Posted on Friday, Apr. 24, 2020 at 8:18 pm
The partnerships, the creativity and the kindness offer a silver lining to this pandemic and Safer at Home order. As the weeks wear on, I think Friday is a good day to share positive updates. Please send me yours at firstname.lastname@example.org.
Thank you to everyone who has donated masks and face coverings to the city! As you may have read, we are asking all city workers to wear a face covering in public, and you are helping to make that possible.
I was touched by the efforts of the Madison Police Department and their work to reach out to children and young adults. Look and listen to the #BooksAndBadges. In an effort to stay connected to the Madison community during this pandemic, departments around the country are reading books to children. The officer featured in this link is Assistant Chief John Patterson and he does a great job with Fox in Socks here.
Madison School and Community Recreation (MSCR) is an active partner with the City and they have provided a number of opportunities for on-line adventures. Check out the classed and other opportunities, and let me know what you think.
City Engineering has a great idea for a family project: build a rain garden! . you can help us reach our 1,000 rain garden goal. A rain garden is a garden of native shrubs, perennials, and flowers designed to capture and infiltrate water into the ground. A rain garden is a great option for stormwater management as it temporarily holds and soaks in rainwater runoff that flows from roofs, driveways, patios or lawns. As of April 21, 2020, the City has 624 rain gardens recorded on its rain garden map.
If you have a rain garden, and want it included on a future interactive map the City is working on, email the photo to email@example.com with the location. You can find more information here. Keep in mind, as we wind down Earth Week, a rain garden is great for the environment. Rain gardens help Madison lakes and can attract birds, butterflies and bees.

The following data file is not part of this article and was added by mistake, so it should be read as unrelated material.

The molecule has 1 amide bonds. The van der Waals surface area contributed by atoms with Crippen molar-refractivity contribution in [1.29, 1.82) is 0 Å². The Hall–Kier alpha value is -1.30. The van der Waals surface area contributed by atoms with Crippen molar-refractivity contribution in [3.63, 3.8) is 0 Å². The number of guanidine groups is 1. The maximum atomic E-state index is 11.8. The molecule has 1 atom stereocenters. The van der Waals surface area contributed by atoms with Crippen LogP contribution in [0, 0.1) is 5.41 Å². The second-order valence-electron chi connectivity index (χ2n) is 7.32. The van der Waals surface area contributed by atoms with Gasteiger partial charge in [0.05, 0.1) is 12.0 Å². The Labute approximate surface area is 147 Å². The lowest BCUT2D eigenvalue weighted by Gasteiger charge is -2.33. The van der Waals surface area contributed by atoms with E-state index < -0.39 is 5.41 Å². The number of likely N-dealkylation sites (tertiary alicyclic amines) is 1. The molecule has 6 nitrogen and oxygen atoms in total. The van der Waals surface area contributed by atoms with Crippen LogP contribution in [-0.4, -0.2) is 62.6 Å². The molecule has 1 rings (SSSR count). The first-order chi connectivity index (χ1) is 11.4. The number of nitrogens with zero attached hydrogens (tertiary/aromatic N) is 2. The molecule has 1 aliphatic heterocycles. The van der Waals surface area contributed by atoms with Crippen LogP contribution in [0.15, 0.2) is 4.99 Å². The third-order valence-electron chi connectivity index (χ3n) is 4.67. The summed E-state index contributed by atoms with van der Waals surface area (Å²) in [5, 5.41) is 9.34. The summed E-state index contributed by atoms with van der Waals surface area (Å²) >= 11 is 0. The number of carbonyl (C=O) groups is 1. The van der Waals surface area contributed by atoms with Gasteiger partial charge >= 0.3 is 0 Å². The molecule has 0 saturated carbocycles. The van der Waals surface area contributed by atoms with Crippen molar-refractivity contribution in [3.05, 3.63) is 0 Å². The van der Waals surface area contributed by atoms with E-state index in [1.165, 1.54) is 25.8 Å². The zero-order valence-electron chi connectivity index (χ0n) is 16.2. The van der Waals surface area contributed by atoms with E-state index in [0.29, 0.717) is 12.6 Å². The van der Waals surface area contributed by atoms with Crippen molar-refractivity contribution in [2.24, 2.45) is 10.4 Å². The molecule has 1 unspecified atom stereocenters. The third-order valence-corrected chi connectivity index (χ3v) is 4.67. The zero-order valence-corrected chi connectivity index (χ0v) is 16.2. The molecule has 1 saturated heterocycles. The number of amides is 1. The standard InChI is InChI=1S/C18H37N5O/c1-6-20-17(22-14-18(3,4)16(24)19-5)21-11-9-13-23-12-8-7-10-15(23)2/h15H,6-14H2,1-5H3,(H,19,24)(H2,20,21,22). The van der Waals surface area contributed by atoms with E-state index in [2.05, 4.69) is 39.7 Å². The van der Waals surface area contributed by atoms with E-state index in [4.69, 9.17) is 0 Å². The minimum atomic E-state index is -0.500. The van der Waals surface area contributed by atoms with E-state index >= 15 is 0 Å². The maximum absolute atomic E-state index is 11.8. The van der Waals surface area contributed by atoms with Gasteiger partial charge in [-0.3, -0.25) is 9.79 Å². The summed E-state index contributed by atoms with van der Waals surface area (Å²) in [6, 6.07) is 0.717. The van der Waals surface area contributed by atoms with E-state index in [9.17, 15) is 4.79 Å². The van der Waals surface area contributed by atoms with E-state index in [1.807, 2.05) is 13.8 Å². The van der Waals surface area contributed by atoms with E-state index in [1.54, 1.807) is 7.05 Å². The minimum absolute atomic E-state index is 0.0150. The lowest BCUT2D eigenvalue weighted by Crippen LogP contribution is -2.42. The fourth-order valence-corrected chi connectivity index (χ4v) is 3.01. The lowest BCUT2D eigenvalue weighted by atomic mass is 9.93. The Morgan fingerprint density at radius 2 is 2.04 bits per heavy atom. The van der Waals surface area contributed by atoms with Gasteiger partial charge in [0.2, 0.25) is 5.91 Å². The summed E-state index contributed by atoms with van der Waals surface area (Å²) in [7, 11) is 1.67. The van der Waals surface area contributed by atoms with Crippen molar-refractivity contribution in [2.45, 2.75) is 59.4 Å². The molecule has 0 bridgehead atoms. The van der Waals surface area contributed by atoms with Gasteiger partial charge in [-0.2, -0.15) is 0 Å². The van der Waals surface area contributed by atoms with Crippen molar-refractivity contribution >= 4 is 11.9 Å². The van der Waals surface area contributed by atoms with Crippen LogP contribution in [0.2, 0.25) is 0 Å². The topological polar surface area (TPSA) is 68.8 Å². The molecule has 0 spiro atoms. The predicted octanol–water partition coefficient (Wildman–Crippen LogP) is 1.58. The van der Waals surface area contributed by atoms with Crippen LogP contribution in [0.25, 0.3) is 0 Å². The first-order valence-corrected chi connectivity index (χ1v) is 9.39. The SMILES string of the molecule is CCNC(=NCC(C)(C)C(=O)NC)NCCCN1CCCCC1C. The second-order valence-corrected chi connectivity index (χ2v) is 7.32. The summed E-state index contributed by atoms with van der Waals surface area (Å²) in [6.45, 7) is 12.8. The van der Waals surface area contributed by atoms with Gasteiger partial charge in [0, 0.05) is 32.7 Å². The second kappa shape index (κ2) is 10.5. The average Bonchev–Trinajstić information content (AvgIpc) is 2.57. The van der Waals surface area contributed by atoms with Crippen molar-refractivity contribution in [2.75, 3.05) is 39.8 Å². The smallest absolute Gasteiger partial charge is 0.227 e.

Another option to get outside is to make our City even more beautiful by helping pick up litter in our parks. We all want you to remain safe though, so follow some important guidelines.
Pick up trash with the following safety precautions:
- Do not come into direct contact with any trash
- Be sure to wear protective gloves
- Use a trash picker tool, if you have one
- Dispose of bagged trash in Parks can
- Use hand sanitizer when you finish
- Wash your hands with soap and water for a minimum of 20 seconds when you return home
- If you're over age 60 or in a high-risk category, you may wish to consider other volunteer project
You could also help get rid of another problem in our parks by pulling garlic mustard! Garlic mustard is an invasive plant, which has heart-shaped leaves with scalloped edges in its first year. By the second year, it has triangular tooth leaves with tiny white flowers. Crushed leaves smell like garlic. This short video from the UW Extension provides information on how to identify it. If you find a patch, pull it up and make sure you get the roots! It’s best to put it in a bag, which you can leave at the edge of the park near a trash can or paved path. Staff will dispose of it properly.
As the weather gets warmer, we all look forward to spending time outside, but please maintain appropriate distances, wear your face coverings, wash your hands and please stay healthy.